Perspective is a funny thing.
I was talking to my brother recently, and he complained about how cold it was. “I was freezing today!” he said. “Our high temperature was only 63º!”
My reaction to that?
I had to stifle a laugh, because I glanced at the thermometer next to my chair during our call and it was 23º. I’m pretty sure if it were in the low 60s here, I’d be wearing shorts outside.
When I lived in Washington and got all worked up over treacherous roads after a 1” snowfall, people in other parts of the country scoffed. When I talked about stocking up on groceries and working from home because of these “storms,” they scoffed harder. I endured quite a bit of scoffing over the years! Tara even introduced a new word to my vocabulary in describing the paltry amount of snow I used to blog about, describing it as a “skiff.” Her skiff was a scoff! But again, she lived in places where snow was often measured in feet instead of inches.
(For what it’s worth, I scoff at old posts where I’m giddy over snowfall that doesn’t even reach the top of each blade of grass. Call it retroactive self-scoffing.)
Another great example occurred yesterday afternoon at work. We were gathered in the conference room, brainstorming over how best to “sell” Rapid City’s quality of life to outsiders. My boss asked me what factors motivated me to move here, and without hesitation, I replied, “Cheap housing!” One of my coworkers responded, “But housing in Rapid City is expensive.” Maybe compared to Aberdeen or Sioux Falls, but it’s dirt cheap by Portland standards.
I’ll leave you with my favorite all-time example:
When we bought our house in June, I had visions of extravagant, over-the-top holiday decorations ala Clark Griswold. I bought reams of fancy, multicolored, remote-controlled outdoor Christmas lights in anticipation, plus an extension ladder so I could reach the tallest eaves and hang them. But my plan was foiled by two acts of god (or rather, one act of mother nature and one act of bad plumbing): our sewer line repair, followed quickly by our blizzard. I should have hung those lights in mid-November, when the ground was bare and our toilets flushed without incident. There was even a sunny, mild weekend that would have been perfect, but I felt it was too early at the time. “I’ll do it the Saturday after Thanksgiving,” I said.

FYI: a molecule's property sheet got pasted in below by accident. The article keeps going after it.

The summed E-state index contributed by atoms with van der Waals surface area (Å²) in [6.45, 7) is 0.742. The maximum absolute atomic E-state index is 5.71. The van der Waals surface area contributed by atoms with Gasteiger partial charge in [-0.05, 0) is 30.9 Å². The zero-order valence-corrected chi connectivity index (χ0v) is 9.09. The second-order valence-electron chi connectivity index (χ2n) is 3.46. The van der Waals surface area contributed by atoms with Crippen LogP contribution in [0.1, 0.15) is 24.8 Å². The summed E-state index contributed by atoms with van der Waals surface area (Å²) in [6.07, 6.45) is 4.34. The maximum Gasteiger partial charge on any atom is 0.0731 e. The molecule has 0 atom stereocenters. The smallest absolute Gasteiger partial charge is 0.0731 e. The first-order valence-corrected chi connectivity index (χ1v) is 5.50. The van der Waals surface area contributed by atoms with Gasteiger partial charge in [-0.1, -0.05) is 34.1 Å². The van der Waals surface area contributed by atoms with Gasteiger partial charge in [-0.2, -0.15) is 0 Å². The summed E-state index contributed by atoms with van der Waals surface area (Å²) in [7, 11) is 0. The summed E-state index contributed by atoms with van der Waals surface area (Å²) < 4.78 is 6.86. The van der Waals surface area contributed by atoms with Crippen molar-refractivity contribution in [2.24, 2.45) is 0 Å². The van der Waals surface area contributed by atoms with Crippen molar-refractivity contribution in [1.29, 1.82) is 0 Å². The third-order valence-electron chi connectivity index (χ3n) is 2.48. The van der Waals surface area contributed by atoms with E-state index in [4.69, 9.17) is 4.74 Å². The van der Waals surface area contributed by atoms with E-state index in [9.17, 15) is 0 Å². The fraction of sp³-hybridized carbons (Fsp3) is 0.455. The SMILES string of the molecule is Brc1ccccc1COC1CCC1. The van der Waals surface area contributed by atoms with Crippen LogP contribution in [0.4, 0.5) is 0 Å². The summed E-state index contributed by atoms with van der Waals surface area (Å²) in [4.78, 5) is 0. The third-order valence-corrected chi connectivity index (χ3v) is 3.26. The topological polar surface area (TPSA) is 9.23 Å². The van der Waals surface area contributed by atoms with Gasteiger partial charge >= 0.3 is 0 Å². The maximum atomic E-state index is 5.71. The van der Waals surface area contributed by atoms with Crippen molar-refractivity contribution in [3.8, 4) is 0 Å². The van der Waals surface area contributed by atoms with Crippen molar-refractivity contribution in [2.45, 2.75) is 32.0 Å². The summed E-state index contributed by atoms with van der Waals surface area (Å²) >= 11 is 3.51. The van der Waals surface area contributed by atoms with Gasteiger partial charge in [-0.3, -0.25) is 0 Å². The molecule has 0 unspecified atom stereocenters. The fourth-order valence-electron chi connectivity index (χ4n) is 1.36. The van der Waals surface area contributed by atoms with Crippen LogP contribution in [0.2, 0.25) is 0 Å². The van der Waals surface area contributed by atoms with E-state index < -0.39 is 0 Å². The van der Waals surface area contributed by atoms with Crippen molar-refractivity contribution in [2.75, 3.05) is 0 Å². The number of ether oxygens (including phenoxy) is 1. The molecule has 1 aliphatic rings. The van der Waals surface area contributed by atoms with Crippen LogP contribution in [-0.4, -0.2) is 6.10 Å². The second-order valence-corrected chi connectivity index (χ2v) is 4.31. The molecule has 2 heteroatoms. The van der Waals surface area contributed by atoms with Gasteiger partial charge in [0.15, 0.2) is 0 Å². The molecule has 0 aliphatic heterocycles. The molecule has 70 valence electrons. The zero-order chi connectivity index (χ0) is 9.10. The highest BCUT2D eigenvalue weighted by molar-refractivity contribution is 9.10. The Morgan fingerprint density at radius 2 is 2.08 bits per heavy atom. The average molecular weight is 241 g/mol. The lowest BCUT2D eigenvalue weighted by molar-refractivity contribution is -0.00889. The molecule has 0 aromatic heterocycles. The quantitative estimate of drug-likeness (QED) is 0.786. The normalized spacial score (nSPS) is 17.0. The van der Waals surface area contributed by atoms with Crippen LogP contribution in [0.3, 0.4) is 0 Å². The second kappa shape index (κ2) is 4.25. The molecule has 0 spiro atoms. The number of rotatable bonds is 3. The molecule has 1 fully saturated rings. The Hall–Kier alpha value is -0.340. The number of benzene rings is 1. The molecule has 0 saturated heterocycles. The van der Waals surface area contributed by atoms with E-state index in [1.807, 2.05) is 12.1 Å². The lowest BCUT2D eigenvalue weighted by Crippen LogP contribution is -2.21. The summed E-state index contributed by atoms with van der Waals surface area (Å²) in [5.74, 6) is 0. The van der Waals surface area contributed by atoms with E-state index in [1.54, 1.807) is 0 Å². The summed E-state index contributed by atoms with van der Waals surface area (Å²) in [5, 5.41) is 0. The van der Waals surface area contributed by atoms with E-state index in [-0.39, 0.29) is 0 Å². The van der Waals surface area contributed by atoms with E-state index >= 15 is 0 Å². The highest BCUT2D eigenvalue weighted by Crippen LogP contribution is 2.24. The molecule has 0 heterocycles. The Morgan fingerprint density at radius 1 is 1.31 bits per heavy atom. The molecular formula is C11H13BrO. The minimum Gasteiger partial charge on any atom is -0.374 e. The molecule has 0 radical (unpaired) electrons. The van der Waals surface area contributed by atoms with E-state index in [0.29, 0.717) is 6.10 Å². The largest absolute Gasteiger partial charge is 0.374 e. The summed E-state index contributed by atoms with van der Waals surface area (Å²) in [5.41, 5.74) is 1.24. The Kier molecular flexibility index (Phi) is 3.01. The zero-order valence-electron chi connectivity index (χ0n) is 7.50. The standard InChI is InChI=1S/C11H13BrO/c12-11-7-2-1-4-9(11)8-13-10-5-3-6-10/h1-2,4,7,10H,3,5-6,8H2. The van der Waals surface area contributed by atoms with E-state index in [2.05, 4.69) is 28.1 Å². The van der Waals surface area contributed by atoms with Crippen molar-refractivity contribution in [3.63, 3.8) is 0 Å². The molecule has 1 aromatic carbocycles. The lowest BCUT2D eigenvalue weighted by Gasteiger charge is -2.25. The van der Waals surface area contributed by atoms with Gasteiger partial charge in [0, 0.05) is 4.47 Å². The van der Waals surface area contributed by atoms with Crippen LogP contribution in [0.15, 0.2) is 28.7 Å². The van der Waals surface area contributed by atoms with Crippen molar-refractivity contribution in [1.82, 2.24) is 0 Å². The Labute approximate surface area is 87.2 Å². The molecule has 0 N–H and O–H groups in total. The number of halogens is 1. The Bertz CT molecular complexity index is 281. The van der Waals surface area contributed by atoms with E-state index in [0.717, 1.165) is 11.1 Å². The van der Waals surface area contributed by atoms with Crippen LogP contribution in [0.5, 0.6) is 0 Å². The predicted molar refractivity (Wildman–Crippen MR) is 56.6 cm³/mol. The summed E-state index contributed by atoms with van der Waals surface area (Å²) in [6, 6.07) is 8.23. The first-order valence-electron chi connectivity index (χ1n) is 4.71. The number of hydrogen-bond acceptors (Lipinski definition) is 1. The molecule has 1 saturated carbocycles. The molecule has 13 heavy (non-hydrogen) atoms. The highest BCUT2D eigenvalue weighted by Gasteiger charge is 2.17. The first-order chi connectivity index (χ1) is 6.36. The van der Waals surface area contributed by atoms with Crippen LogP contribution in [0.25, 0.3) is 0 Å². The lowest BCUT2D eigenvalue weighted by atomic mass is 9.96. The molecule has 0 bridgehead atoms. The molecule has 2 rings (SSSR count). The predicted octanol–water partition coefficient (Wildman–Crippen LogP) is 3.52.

This is what the Saturday after Thanksgiving looked like:
Suffice it to say, that was a no-go.
Last Saturday, I finally got to hauling the ladder and lights outside, but the ground was still snow-covered and icy, and climbing a ladder in those conditions didn’t seem like the wisest idea. I reluctantly concluded that Casa Griswold would have to wait until next year and put everything back in the garage. As much as I’d love to spread Christmas cheer through the neighborhood, I love being alive and having unbroken limbs better.
Next year, guys. I promise.